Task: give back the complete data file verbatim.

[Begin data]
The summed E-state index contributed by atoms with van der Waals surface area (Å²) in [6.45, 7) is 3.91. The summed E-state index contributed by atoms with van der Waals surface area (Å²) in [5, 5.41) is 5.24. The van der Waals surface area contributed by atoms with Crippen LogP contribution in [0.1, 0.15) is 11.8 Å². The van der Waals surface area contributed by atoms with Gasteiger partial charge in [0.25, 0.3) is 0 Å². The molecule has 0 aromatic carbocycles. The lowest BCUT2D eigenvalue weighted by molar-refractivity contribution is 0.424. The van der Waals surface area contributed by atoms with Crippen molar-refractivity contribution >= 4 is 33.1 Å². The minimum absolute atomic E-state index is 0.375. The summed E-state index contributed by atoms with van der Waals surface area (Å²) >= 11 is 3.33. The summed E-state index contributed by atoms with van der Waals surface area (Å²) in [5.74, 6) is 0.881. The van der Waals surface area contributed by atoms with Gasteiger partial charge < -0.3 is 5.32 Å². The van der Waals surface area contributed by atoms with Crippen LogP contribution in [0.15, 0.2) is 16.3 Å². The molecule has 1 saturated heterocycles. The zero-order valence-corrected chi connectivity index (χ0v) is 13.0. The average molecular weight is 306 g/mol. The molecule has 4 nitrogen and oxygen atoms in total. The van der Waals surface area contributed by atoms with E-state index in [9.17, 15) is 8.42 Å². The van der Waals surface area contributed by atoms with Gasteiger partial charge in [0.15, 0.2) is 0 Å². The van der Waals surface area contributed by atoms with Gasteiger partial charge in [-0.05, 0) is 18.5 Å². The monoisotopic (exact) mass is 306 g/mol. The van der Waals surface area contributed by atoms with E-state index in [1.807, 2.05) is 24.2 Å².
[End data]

The summed E-state index contributed by atoms with van der Waals surface area (Å²) in [6.45, 7) is 3.91. The summed E-state index contributed by atoms with van der Waals surface area (Å²) in [5, 5.41) is 5.24. The van der Waals surface area contributed by atoms with Crippen LogP contribution in [0.1, 0.15) is 11.8 Å². The van der Waals surface area contributed by atoms with Gasteiger partial charge in [0.25, 0.3) is 0 Å². The molecule has 0 aromatic carbocycles. The lowest BCUT2D eigenvalue weighted by molar-refractivity contribution is 0.424. The van der Waals surface area contributed by atoms with Crippen molar-refractivity contribution >= 4 is 33.1 Å². The minimum absolute atomic E-state index is 0.375. The summed E-state index contributed by atoms with van der Waals surface area (Å²) >= 11 is 3.33. The summed E-state index contributed by atoms with van der Waals surface area (Å²) in [5.74, 6) is 0.881. The van der Waals surface area contributed by atoms with Gasteiger partial charge < -0.3 is 5.32 Å². The van der Waals surface area contributed by atoms with Crippen LogP contribution in [0.15, 0.2) is 16.3 Å². The molecule has 1 saturated heterocycles. The zero-order valence-corrected chi connectivity index (χ0v) is 13.0. The average molecular weight is 306 g/mol. The molecule has 4 nitrogen and oxygen atoms in total. The van der Waals surface area contributed by atoms with E-state index in [9.17, 15) is 8.42 Å². The van der Waals surface area contributed by atoms with Gasteiger partial charge in [0.15, 0.2) is 0 Å². The van der Waals surface area contributed by atoms with Gasteiger partial charge in [-0.05, 0) is 18.5 Å². The monoisotopic (exact) mass is 306 g/mol. The van der Waals surface area contributed by atoms with E-state index in [1.807, 2.05) is 24.2 Å².